Ayers Rock Tour Guide

Ayers Rock Tour Guide

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Published by TOP4 Team

The world’s best-known rock is photogenic as any film star but moodier. As the sun begins to sink beyond the rim of the desert, the crowds with their cameras gather by car and bus along “Sunset Strip”, the tongue-in-cheek name for a dusty stretch of improvised parking lot. Watching Ayers Rock undergo its striking changes of colour, the onlookers are not solemn but rather festive, friendly and relaxed. In fact, very Australian. They are fulfilling an Australian dream, getting to know this mystical, 500-million-year-old rock that rises from the red heart of the country.

Ayers Rock

The wonderful rock, seemingly dropped by divine design in the middle of nowhere, actually protrudes from a buried mountain range. About 350 m (1,150 ft) high and some 8 km (5 miles) around, it is even more impressive than the dimensions suggest. Standing alone in a dead-flat landscape, and tinted as bright as you imagination, the monolith lives up to its reputation. You’ll need no complicated explanations to understand why the Aborigines consider it sacred.

The Aborigines have owned Ayers Rock (they call it Uluru) under Australian law only since 1985; the small local Aboriginal community leases it back to the government for use as a national park, in return for a healthy income and participation in its management. The hand-over of the land created a raging controversy; vociferous opponents advertised the slogan, “The rock belongs to all Australian.”

For the Aborigines it’s not just a rock, it’s a vital aspect of the Dreamtime, encompassing the creation of the earth, linked with the life of the present and future. Various parts of the monolith are qualified as sacred sites they are signposted, fenced off, and definitely barred to outsiders.

Viewing The Rock

The most inspiring views of the rock are to be seen at dawn and dusk. It’s worth getting up at six in the morning to stake out the mighty silhouette from 20 km (12 miles) away, waiting for the sunrise. As first light strikes the lonely monolith it catches fire, glowing red, then orange, finally seeming to emit rays of wondrous power. Only then the desert world comes to life: a hawk squawks, a rabbit rustles the brush, and hordes of pesky flies begin to buzz. Insect repellent helps, but the flies seem to outnumber the people 20 to one. Maybe this is why Aboriginal legends mention bothersome flies.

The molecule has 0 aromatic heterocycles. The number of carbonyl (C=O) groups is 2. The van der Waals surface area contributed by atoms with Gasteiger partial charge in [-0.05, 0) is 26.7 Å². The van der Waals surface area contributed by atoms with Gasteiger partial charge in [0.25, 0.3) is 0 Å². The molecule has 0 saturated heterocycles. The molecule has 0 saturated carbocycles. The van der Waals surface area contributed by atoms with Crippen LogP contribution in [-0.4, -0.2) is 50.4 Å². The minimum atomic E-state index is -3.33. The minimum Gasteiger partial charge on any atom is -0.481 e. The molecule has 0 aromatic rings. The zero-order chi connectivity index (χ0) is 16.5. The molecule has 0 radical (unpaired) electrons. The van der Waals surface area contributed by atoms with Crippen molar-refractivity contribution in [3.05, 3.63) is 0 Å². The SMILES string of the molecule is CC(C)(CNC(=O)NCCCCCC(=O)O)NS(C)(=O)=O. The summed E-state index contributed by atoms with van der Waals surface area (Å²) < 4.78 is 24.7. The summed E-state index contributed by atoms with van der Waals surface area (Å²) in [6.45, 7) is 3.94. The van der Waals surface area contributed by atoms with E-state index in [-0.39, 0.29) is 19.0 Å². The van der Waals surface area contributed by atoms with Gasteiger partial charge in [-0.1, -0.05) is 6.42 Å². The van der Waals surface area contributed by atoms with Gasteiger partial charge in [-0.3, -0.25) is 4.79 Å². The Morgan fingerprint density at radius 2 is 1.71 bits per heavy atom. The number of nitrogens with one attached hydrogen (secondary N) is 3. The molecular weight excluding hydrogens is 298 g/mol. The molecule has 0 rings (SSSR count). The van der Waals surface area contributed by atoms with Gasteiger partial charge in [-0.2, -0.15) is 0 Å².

Ayers Rock Sunset View

If you’re fit you can join the crowds climbing the rock. A few hours suffice for the round trip via the marked trail, which has a protective chain to grab when the going get too steep or windy. The ascent requires no mountain-climbing experience or equipment. But do wear sensible rubber-soled shoes and carry drinking water. From ground level, the climbers attaining the summit look like a line of very tired ants.

Another worthwhile way to get to know the rock is join a walking tour led by a park ranger, which circumnavigates the base. Up close, the monolith discloses its variegated surface: caves, dry rivulets, furrows and burrows, wounds and gashes, and what might be taken for fanciful engravings 60 m (200 ft tall).

To know more tourist spots and attractions in Northern Territory and more travel tips like this, do not hesitate to call Random and Wild Hiking today!


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